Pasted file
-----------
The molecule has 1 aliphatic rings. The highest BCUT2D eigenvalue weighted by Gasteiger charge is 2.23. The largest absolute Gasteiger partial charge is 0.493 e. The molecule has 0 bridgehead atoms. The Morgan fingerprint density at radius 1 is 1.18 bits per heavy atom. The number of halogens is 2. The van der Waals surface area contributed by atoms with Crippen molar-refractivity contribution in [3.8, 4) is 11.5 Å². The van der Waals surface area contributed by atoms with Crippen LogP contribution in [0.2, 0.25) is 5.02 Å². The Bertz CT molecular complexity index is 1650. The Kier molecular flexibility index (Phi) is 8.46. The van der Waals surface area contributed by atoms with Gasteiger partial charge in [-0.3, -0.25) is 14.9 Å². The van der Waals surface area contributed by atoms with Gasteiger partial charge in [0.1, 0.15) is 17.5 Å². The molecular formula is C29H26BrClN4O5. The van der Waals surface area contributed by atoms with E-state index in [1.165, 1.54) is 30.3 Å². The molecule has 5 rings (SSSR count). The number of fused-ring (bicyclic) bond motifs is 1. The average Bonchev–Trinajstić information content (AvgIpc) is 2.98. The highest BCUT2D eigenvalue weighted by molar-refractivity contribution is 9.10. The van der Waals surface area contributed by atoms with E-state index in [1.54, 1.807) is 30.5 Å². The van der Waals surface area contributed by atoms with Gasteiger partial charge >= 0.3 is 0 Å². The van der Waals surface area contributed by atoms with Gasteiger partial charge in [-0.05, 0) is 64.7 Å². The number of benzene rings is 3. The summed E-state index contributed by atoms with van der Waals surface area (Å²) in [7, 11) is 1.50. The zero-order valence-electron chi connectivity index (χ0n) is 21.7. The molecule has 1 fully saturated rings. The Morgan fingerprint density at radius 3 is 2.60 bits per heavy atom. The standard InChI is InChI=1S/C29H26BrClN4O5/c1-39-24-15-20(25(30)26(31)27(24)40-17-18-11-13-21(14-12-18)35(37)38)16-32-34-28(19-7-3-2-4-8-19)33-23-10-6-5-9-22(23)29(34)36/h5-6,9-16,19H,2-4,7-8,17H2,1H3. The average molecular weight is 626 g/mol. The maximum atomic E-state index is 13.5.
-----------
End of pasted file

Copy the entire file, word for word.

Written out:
The molecule has 1 aliphatic rings. The highest BCUT2D eigenvalue weighted by Gasteiger charge is 2.23. The largest absolute Gasteiger partial charge is 0.493 e. The molecule has 0 bridgehead atoms. The Morgan fingerprint density at radius 1 is 1.18 bits per heavy atom. The number of halogens is 2. The van der Waals surface area contributed by atoms with Crippen molar-refractivity contribution in [3.8, 4) is 11.5 Å². The van der Waals surface area contributed by atoms with Crippen LogP contribution in [0.2, 0.25) is 5.02 Å². The Bertz CT molecular complexity index is 1650. The Kier molecular flexibility index (Phi) is 8.46. The van der Waals surface area contributed by atoms with Gasteiger partial charge in [-0.3, -0.25) is 14.9 Å². The van der Waals surface area contributed by atoms with Gasteiger partial charge in [0.1, 0.15) is 17.5 Å². The molecular formula is C29H26BrClN4O5. The van der Waals surface area contributed by atoms with E-state index in [1.165, 1.54) is 30.3 Å². The molecule has 5 rings (SSSR count). The number of fused-ring (bicyclic) bond motifs is 1. The average Bonchev–Trinajstić information content (AvgIpc) is 2.98. The highest BCUT2D eigenvalue weighted by molar-refractivity contribution is 9.10. The van der Waals surface area contributed by atoms with E-state index in [1.54, 1.807) is 30.5 Å². The van der Waals surface area contributed by atoms with Gasteiger partial charge >= 0.3 is 0 Å². The van der Waals surface area contributed by atoms with Gasteiger partial charge in [-0.05, 0) is 64.7 Å². The number of benzene rings is 3. The summed E-state index contributed by atoms with van der Waals surface area (Å²) in [7, 11) is 1.50. The zero-order valence-electron chi connectivity index (χ0n) is 21.7. The molecule has 1 fully saturated rings. The Morgan fingerprint density at radius 3 is 2.60 bits per heavy atom. The standard InChI is InChI=1S/C29H26BrClN4O5/c1-39-24-15-20(25(30)26(31)27(24)40-17-18-11-13-21(14-12-18)35(37)38)16-32-34-28(19-7-3-2-4-8-19)33-23-10-6-5-9-22(23)29(34)36/h5-6,9-16,19H,2-4,7-8,17H2,1H3. The average molecular weight is 626 g/mol. The maximum atomic E-state index is 13.5.